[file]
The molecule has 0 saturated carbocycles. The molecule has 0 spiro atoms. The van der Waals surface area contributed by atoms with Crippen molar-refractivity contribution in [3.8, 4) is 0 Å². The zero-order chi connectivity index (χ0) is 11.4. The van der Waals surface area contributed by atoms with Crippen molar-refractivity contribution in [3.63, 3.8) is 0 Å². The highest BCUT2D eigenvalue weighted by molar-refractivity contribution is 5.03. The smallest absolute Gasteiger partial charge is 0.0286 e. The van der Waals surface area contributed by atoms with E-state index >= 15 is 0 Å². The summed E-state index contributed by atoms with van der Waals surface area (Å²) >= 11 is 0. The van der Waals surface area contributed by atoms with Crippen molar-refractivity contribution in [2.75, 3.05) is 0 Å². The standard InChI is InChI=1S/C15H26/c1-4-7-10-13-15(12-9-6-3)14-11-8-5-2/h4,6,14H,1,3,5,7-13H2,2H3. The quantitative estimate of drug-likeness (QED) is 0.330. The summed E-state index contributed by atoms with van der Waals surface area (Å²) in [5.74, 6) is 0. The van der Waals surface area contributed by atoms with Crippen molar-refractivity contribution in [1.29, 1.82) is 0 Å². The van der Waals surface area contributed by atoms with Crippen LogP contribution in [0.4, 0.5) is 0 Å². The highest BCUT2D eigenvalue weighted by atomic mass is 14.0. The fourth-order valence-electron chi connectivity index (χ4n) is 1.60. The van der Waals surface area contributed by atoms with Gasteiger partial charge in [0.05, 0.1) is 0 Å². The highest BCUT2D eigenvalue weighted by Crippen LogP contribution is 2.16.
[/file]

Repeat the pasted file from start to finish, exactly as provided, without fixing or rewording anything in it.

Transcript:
The molecule has 0 saturated carbocycles. The molecule has 0 spiro atoms. The van der Waals surface area contributed by atoms with Crippen molar-refractivity contribution in [3.8, 4) is 0 Å². The zero-order chi connectivity index (χ0) is 11.4. The van der Waals surface area contributed by atoms with Crippen molar-refractivity contribution in [3.63, 3.8) is 0 Å². The highest BCUT2D eigenvalue weighted by molar-refractivity contribution is 5.03. The smallest absolute Gasteiger partial charge is 0.0286 e. The van der Waals surface area contributed by atoms with E-state index >= 15 is 0 Å². The summed E-state index contributed by atoms with van der Waals surface area (Å²) >= 11 is 0. The van der Waals surface area contributed by atoms with Crippen molar-refractivity contribution in [2.75, 3.05) is 0 Å². The standard InChI is InChI=1S/C15H26/c1-4-7-10-13-15(12-9-6-3)14-11-8-5-2/h4,6,14H,1,3,5,7-13H2,2H3. The quantitative estimate of drug-likeness (QED) is 0.330. The summed E-state index contributed by atoms with van der Waals surface area (Å²) in [5.74, 6) is 0. The van der Waals surface area contributed by atoms with Crippen molar-refractivity contribution in [1.29, 1.82) is 0 Å². The van der Waals surface area contributed by atoms with Crippen LogP contribution in [0.4, 0.5) is 0 Å². The highest BCUT2D eigenvalue weighted by atomic mass is 14.0. The fourth-order valence-electron chi connectivity index (χ4n) is 1.60. The van der Waals surface area contributed by atoms with Gasteiger partial charge in [0.05, 0.1) is 0 Å². The highest BCUT2D eigenvalue weighted by Crippen LogP contribution is 2.16.